“Maisie?” She turned her head away from the man in the sitting in the corner of the psychiatrist’s office. Doc Jenkins, the earnest young psychiatrist who was smarter than most of the patients wanted to admit, had asked her a question but she had no idea what he said.
“Hmm?” she looked at him, then turned her head back to the corner. The man who had been sitting there was gone. He came and went and never said a word, but he had become a constant in her life that she did not understand, but depended on.
“Are you real?” she’d asked him before Reomi had taken her to the hospital, and he’d smiled and nodded. That was in the days when the manic episode (as she now understood it to be) was slowly taking her over.
“Maisie, what are you looking at? There’s nothing there.” Doc Jenkins looked his most earnest now and she’d have to come up with a believable lie. This doctor was smarter than he had seemed at first. She no longer lied to him, except when she had to, like now.
“It’s just easier sometimes, you know, not to look at someone. If I look at someone’s face, then I have to deal with them, and I’m not sure I’m ready to deal with anyone besides family and friends.” And maybe not even then, she thought.
“Or to pay attention? Maisie, you know I’m on your side…”
“Please, stop saying my name so much, I hate my name. Ma wanted a little girl with red-gold hair like Indian corn, instead, she got me.”
Ah, he thought, back to your mother. “I thought you and your mother loved each other. You told me you got along with her like you would with a friend.”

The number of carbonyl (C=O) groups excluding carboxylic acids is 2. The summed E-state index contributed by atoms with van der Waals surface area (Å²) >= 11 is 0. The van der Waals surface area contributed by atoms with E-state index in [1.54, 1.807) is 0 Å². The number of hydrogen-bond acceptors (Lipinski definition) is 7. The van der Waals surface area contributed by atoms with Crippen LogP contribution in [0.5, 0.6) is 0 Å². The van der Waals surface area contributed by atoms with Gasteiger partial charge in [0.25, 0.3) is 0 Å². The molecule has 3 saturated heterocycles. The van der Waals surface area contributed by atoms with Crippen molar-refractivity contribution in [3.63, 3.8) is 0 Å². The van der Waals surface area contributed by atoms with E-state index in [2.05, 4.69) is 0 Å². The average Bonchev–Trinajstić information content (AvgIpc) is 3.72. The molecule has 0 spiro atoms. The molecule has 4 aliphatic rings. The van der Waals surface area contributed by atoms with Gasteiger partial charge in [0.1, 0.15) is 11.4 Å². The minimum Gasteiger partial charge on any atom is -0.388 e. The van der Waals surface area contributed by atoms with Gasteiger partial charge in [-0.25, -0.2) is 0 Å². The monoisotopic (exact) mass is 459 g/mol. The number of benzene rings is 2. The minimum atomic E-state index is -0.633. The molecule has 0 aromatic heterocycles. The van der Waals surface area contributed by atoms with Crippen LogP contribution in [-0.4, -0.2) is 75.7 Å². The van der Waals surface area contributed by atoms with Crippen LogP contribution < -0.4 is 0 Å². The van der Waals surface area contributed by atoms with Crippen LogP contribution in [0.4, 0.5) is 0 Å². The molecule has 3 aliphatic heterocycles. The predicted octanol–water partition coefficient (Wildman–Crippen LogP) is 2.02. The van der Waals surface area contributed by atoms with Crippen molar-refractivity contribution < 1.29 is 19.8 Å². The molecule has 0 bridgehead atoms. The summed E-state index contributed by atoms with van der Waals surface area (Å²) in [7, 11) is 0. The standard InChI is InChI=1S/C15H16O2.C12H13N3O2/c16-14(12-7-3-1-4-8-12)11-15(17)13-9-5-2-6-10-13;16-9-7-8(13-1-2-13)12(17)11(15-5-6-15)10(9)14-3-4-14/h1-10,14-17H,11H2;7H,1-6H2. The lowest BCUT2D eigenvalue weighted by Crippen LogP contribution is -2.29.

“I did, I do, I love my family, I couldn’t ask for better, but getting this diagnosis has made me feel like I’m not really me. I mean, it puts a lot of thing into perspective, but not been in a good way. Now it seems like everything is being taken away from me. You want me to go on disability, but if I do I won’t make much, I might even lose my apartment. Who cares if I get Medicare and Food Stamps? I like my job, I like the people I work with, and you tell me I should give it up?” This was the point in the session where she always started to cry.
He leaned forward and handed her a tissue. “One catastrophe at a time, Maisie. We get you settled on your meds, you take an extended leave from working and get back on your feet. Maybe you’ll be able to get a job or return to your old one, and by then it won’t seem so bad.”
She nodded and got up, wadding the Kleenex in her hand. He buzzed her out of his office, and she retreated to her room, her sanctuary.
Maybe the man would be back in her room.
She remembered the first day she saw him. She’d had one last fight with her boyfriend, and was staring at her phone. She was distraught and not really paying attention as she stepped into the crosswalk. Someone grabbed her arm and pulled her back to in time to keep her from stepping in front of an oncoming car. She looked up and saw one of the workmen from the construction site at the corner site smiling at her. He never really said anything, but that smile said it all.